Gilles Billen got his PhD at the Free University of Brussels in 1976, where he later headed the Group of Aquatic Environmental Microbiology for 15 years. He was mostly active in studying microbial processes in estuarine and marine areas, in connection with the cycles of carbon and nutrients. In 1997, he moved to Paris, and joined the CNRS, for taking, until 2007, the direction of the National Research Program on the Seine river (PIREN-Seine). He played a leading role in the development of biogeochemical modelling tools, aimed at testing scenarios for water resources management. He also participated in various international forums, such as the SCOPE-UNESCO Global NEWS program and the NinE (Nitrogen in Europe) ESF Network, and participated to the editorial team of the European Nitrogen Assessment. He is now conducting interdisciplinary research on urban metabolism and the biogeochemical relationships between urban and rural territories.
Dr Maren Voss, Leibniz-Institut fur Ostseeforschung Warnemuende, GermanyThe marine nitrogen cycle: recent discoveries, uncertainties and response to climate change
Since 1992 Maren Voss has been affiliated to the Leibniz Institute of Baltic Sea Research, Warnemünde, where she leads a working group which focuses on a better understanding of the marine nitrogen cycle and the anthropogenic perturbation. Her group specifically study sources and sinks of reactive nitrogen in water and sediments. Therefore they have strong collaborations with terrestrial, fresh water and agriculture research groups. Quality objectives for the Wadden Sea were in her focus of work when she worked at the National Park Bureau of the Wadden Sea in 1992. Before that she graduated at Kiel University in 1988 where she also received her PhD in 1990 with a thesis entitled “Stable isotopes in suspended and sedimenting particles in the Northern North Atlantic”. In 1989 and 1990 she spent six month at the Woods Hole Oceanographic Institution in the USA to learn and establish nitrogen stable isotope work in marine sciences in Germany.
Professor Eric Wolff FRS, British Antarctic Survey, UKIce sheets and nitrogen
Eric Wolff is a senior scientist at the British Antarctic Survey (BAS) in Cambridge. After graduating as a chemist, he has studied ice cores from the Antarctic and Greenland for the past 30 years, using them to understand changing climate, as well as changing levels of pollution in remote areas. He also carries out research into the chemistry of the lower parts of the Antarctic atmosphere. At BAS, he leads the programme: “Chemistry and Past Climate”. He chaired the science committee of the European Project for Ice Coring in Antarctica (EPICA), which produced 800,000 year records of climate from the Dome C (Antarctica) ice core and co-chairs the international initiative to coordinate future ice core research. He has published over 150 papers, many of which have been highly cited. He was awarded the Agassiz medal of the European Geosciences Union cryosphere division in 2009, and was elected as a Fellow of the Royal Society in 2010.
Dr Soenke Zaehle, Max-Planck-Institute for Biogeochemistry, GermanyNitrogen-Carbon cycle interactions at the global scale
Sönke Zaehle studied geo-ecology and environmental sciences in Braunschweig, Germany, and Norwich, UK, and holds a PhD from the University of Potsdam and the Potsdam Institute for Climate Impact Research. During his PostDoc at the Laboratoire des Sciences du Climat et de l’Environnement in Gif-sur-Yvette, France, he became interested in studying the interactions between the terrestrial biosphere and the climate system using comprehensive numerical models. One of his key areas of interest is the role of nutrient cycling, in particular nitrogen, in biogeophysical and biogeochemical land-atmosphere interactions. Since 2009 he is head of the research group terrestrial biosphere modelling and data assimilation at the Max Planck Institute for Biogeochemistry in Jena, Germany.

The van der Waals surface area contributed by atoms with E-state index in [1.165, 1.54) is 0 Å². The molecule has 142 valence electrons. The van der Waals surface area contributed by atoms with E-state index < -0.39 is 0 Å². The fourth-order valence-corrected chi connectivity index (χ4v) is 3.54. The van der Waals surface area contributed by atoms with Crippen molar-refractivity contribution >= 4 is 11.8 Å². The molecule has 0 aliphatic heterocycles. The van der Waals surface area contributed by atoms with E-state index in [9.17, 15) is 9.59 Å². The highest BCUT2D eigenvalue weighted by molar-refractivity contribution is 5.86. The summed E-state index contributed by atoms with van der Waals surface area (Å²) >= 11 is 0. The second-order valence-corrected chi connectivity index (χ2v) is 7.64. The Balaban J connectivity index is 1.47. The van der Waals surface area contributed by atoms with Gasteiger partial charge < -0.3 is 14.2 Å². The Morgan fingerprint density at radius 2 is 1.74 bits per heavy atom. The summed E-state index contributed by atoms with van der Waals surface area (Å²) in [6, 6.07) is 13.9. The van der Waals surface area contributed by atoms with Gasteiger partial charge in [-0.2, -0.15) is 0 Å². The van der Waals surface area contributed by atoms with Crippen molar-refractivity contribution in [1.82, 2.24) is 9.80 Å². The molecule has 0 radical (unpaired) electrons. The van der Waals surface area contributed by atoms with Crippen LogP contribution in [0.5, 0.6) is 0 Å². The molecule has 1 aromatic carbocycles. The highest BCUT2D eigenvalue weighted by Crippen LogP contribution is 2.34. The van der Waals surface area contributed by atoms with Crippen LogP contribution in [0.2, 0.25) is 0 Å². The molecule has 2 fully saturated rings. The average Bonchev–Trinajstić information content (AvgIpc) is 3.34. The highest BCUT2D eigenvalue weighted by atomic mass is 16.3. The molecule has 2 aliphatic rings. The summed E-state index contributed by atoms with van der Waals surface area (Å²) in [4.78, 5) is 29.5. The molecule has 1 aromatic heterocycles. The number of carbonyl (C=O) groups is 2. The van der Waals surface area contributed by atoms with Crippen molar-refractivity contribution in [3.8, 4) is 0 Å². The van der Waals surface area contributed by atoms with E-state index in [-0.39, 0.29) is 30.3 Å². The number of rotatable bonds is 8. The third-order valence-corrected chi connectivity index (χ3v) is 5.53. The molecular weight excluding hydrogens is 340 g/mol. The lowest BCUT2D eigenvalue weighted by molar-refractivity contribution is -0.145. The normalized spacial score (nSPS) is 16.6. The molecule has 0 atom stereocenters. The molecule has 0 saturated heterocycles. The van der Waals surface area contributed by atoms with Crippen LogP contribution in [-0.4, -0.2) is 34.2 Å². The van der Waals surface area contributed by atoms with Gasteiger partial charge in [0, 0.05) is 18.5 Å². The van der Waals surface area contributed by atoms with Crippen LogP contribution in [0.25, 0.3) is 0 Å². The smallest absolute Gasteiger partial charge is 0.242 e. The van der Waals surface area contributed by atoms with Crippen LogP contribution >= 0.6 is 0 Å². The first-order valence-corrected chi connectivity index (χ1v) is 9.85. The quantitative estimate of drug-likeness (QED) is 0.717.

Dr Frank Dentener, Joint Research Center, Institute for Environment and Sustainability, ItalyGlobal deposition of fixed nitrogen and trends
Dr Frank Dentener is currently a research scientist with the Climate Change Unit of the European Commission Joint Research Centre, in Italy, working on global-regional scale modelling of air pollution and climate issues. He completed his PhD at the department of Physics and Astrophysics of the University of Utrecht, in the Netherlands. In 2002 he won the Thomas Kuhn prize from the International Air pollution Prevention Organization. In 2010 he was elected Secretary of the International Commission on Atmospheric Chemistry and Global Pollution (CACGP/IUPAC). He is currently co-chair for the Task Force on Hemispheric Transport Air pollution. His current research focuses on global and regional photochemical and aerosol processes, air pollution and climate, the nitrogen cycle, and their interaction and representation in global atmospheric models. Model results are used to design optimized policy strategies to reduce both the emissions of climate gases and air pollution.
Professor Jan Willem Erisman, ECN, The Netherlands Consequences of human modification of the global nitrogen cycle
Jan Willem Erisman has a background in environmental research, especially the atmosphere – biosphere exchange of gases and aerosols related to acidification and eutrophication and climate change, both scientific as well as policy development and evaluation studies. Recently work has focused on optimizing food production and energy use while minimizing the environmental impacts from increased nitrogen cycling. During three years he was unit manager Clean Fossil Fuels, managing research on hydrogen production from fossil fuels, hydrogen storage and concepts for a hydrogen economy, CO2 capture technologies, environmental emission reduction technologies and environmental research. Since 2006 he heads the unit Biomass, Coal and Environmental research, managing about 70 scientists working in the field of environmental research, research on biomass pre-treatment and conversion technologies, liquid and gaseous products from biomass and environmental reduction technologies. He is Extraordinary Professor at the VU university Amsterdam on Integrated nitrogen studies.